A three-finger pinch of salt, a fistful of gur – a sort of unrefined sugar or molasses – in half a litre of water; this simple concoction revolutionized the treatment of diarrhoea in Bangladeshi children in the 1980s.
Oral rehydration therapy (ORT), in its various guises, has since become a major tool in the armoury against the second leading cause of death among children under five globally. It has been described as potentially the most important medical advance of the 20th century .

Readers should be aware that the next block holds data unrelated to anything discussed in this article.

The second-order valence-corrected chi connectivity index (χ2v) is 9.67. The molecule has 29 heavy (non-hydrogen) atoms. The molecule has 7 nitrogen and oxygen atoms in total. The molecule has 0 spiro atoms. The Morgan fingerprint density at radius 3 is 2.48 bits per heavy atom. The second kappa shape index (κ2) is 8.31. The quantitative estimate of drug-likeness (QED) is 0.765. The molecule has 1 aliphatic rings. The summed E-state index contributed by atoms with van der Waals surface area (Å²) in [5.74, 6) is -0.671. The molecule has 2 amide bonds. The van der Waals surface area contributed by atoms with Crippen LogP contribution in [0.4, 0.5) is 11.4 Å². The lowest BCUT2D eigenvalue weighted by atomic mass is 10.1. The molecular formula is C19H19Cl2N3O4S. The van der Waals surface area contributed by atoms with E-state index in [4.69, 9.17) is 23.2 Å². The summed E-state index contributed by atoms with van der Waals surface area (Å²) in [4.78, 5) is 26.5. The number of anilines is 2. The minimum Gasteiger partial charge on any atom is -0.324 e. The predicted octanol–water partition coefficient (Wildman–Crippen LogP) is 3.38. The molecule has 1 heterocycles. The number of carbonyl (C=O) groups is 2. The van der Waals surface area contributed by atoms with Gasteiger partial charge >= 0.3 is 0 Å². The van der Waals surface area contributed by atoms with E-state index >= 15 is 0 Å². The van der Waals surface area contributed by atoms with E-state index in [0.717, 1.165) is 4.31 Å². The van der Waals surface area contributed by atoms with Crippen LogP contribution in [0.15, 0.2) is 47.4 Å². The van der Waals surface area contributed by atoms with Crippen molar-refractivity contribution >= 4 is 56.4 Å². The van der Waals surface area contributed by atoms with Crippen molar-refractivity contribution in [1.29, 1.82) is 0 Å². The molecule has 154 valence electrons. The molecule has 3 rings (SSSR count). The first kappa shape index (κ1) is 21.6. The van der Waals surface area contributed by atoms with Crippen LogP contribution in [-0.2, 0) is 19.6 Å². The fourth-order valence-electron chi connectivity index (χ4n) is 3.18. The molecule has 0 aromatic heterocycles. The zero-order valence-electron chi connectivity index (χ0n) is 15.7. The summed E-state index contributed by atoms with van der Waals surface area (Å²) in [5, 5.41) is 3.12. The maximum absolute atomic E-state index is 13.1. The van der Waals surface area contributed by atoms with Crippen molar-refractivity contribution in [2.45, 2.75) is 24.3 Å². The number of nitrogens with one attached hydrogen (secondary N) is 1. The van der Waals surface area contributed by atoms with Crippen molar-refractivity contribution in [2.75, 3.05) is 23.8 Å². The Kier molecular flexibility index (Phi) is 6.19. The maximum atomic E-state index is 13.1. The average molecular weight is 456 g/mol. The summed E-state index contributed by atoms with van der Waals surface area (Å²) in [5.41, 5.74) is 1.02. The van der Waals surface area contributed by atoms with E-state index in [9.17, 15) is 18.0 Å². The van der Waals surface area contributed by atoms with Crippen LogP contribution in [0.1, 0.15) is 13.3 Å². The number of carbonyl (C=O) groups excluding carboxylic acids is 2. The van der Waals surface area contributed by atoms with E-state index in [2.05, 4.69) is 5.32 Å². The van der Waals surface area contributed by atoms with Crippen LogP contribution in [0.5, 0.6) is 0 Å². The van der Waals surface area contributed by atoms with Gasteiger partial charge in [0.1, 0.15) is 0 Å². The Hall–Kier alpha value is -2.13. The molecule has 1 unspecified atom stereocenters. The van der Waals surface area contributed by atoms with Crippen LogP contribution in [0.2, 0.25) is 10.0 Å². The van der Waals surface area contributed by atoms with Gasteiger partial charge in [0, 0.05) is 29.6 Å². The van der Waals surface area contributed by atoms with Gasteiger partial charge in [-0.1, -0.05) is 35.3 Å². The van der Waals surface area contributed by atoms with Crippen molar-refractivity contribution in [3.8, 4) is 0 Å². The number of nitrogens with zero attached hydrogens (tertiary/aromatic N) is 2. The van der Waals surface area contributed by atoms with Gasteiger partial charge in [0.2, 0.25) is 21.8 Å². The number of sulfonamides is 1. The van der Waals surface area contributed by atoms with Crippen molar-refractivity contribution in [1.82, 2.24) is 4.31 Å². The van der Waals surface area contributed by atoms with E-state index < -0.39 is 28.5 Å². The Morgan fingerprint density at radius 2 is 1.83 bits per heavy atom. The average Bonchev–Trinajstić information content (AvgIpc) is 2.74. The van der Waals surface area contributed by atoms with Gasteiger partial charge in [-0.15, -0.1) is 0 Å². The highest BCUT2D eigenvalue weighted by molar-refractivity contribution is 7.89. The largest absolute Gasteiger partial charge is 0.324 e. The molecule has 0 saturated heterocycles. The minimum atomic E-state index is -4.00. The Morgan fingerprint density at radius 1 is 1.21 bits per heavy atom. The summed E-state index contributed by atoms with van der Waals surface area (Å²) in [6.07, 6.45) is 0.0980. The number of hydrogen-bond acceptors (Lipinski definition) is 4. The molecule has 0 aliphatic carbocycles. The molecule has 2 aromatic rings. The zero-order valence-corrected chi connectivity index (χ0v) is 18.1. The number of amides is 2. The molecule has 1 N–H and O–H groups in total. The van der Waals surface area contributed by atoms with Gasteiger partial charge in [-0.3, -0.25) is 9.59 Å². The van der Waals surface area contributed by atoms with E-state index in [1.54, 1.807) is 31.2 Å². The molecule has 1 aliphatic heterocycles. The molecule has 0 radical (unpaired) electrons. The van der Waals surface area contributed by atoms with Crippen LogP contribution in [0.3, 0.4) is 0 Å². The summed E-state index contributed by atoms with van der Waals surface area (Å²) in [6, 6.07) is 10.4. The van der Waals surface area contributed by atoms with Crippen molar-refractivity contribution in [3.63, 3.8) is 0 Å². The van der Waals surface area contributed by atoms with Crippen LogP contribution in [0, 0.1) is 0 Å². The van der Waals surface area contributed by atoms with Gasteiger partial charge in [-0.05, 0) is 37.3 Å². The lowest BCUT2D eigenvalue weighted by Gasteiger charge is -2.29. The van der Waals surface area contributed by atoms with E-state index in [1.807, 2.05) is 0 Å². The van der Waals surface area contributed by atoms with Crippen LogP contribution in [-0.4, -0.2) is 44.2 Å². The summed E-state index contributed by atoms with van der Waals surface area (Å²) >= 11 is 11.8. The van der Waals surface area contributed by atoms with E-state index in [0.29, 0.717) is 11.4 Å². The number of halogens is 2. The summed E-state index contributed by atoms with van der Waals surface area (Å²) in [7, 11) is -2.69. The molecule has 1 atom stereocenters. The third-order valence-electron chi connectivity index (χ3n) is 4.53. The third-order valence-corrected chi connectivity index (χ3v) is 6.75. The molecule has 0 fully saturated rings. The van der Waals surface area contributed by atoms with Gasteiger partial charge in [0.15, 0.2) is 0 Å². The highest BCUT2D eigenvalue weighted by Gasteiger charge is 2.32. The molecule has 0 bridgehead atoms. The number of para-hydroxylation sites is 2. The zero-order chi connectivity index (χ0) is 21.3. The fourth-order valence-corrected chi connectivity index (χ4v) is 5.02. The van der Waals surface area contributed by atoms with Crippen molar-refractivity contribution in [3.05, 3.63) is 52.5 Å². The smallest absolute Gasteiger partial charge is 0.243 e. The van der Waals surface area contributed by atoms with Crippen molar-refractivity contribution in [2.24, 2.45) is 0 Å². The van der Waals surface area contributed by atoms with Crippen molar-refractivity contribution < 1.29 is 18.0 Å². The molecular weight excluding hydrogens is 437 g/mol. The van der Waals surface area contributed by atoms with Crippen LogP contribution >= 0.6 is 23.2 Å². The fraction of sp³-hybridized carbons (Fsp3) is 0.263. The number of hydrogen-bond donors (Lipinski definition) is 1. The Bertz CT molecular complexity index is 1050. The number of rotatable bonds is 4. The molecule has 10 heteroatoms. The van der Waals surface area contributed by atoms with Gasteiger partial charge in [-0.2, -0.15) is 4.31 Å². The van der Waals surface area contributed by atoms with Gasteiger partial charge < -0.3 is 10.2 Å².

That Bangladesh successfully introduced home-based ORT on such a large scale is in no small part down to research carried out by a modest, softly-spoken researcher called Dr Mushtaque Chowdhury. Nudged to acknowledge his achievements he says: “I am very proud that Bangladesh has the highest ORT use in the world. The research contribution in that is enormous”.
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